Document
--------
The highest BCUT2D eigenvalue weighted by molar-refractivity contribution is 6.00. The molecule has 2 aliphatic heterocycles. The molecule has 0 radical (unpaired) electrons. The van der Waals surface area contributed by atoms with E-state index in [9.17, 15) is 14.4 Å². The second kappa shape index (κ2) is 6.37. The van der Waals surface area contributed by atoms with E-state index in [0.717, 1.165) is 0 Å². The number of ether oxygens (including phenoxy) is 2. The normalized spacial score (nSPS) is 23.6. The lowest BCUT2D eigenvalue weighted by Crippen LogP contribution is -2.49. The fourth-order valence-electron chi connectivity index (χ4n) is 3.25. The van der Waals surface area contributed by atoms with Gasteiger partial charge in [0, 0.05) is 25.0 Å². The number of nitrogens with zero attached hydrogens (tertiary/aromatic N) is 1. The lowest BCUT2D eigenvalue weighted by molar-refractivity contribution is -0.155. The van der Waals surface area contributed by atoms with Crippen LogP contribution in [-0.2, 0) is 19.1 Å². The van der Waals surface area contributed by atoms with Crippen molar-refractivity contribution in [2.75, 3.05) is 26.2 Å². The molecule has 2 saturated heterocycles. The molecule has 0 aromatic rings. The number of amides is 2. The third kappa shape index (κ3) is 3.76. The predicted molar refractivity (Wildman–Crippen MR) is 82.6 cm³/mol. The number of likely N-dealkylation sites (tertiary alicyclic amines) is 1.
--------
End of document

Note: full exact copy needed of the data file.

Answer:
The highest BCUT2D eigenvalue weighted by molar-refractivity contribution is 6.00. The molecule has 2 aliphatic heterocycles. The molecule has 0 radical (unpaired) electrons. The van der Waals surface area contributed by atoms with E-state index in [9.17, 15) is 14.4 Å². The second kappa shape index (κ2) is 6.37. The van der Waals surface area contributed by atoms with E-state index in [0.717, 1.165) is 0 Å². The number of ether oxygens (including phenoxy) is 2. The normalized spacial score (nSPS) is 23.6. The lowest BCUT2D eigenvalue weighted by Crippen LogP contribution is -2.49. The fourth-order valence-electron chi connectivity index (χ4n) is 3.25. The van der Waals surface area contributed by atoms with Gasteiger partial charge in [0, 0.05) is 25.0 Å². The number of nitrogens with zero attached hydrogens (tertiary/aromatic N) is 1. The lowest BCUT2D eigenvalue weighted by molar-refractivity contribution is -0.155. The van der Waals surface area contributed by atoms with Crippen LogP contribution in [-0.2, 0) is 19.1 Å². The van der Waals surface area contributed by atoms with Crippen molar-refractivity contribution in [2.75, 3.05) is 26.2 Å². The molecule has 2 saturated heterocycles. The molecule has 0 aromatic rings. The number of amides is 2. The third kappa shape index (κ3) is 3.76. The predicted molar refractivity (Wildman–Crippen MR) is 82.6 cm³/mol. The number of likely N-dealkylation sites (tertiary alicyclic amines) is 1.